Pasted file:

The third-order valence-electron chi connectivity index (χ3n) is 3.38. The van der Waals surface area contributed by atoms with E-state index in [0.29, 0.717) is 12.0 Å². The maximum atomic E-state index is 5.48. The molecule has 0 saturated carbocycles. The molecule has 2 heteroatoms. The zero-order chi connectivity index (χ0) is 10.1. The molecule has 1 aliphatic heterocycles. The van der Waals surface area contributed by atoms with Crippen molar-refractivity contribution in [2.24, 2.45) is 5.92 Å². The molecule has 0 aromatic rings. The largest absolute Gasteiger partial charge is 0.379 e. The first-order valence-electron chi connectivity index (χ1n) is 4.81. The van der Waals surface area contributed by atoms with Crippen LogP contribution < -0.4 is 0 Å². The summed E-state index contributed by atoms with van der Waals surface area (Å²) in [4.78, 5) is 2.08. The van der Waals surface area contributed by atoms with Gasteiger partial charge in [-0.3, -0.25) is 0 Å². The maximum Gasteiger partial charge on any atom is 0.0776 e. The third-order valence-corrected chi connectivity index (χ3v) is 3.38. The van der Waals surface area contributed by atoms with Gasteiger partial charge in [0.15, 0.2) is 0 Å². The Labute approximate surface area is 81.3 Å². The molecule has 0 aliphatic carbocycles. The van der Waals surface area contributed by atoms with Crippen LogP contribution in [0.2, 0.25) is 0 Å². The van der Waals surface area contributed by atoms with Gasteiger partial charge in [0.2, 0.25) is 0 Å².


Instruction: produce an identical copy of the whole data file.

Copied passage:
The third-order valence-electron chi connectivity index (χ3n) is 3.38. The van der Waals surface area contributed by atoms with E-state index in [0.29, 0.717) is 12.0 Å². The maximum atomic E-state index is 5.48. The molecule has 0 saturated carbocycles. The molecule has 2 heteroatoms. The zero-order chi connectivity index (χ0) is 10.1. The molecule has 1 aliphatic heterocycles. The van der Waals surface area contributed by atoms with Crippen molar-refractivity contribution in [2.24, 2.45) is 5.92 Å². The molecule has 0 aromatic rings. The largest absolute Gasteiger partial charge is 0.379 e. The first-order valence-electron chi connectivity index (χ1n) is 4.81. The van der Waals surface area contributed by atoms with Crippen LogP contribution < -0.4 is 0 Å². The summed E-state index contributed by atoms with van der Waals surface area (Å²) in [4.78, 5) is 2.08. The van der Waals surface area contributed by atoms with Gasteiger partial charge in [-0.3, -0.25) is 0 Å². The maximum Gasteiger partial charge on any atom is 0.0776 e. The third-order valence-corrected chi connectivity index (χ3v) is 3.38. The van der Waals surface area contributed by atoms with Gasteiger partial charge in [0.15, 0.2) is 0 Å². The Labute approximate surface area is 81.3 Å². The molecule has 0 aliphatic carbocycles. The van der Waals surface area contributed by atoms with Crippen LogP contribution in [0.2, 0.25) is 0 Å². The van der Waals surface area contributed by atoms with Gasteiger partial charge in [0.2, 0.25) is 0 Å².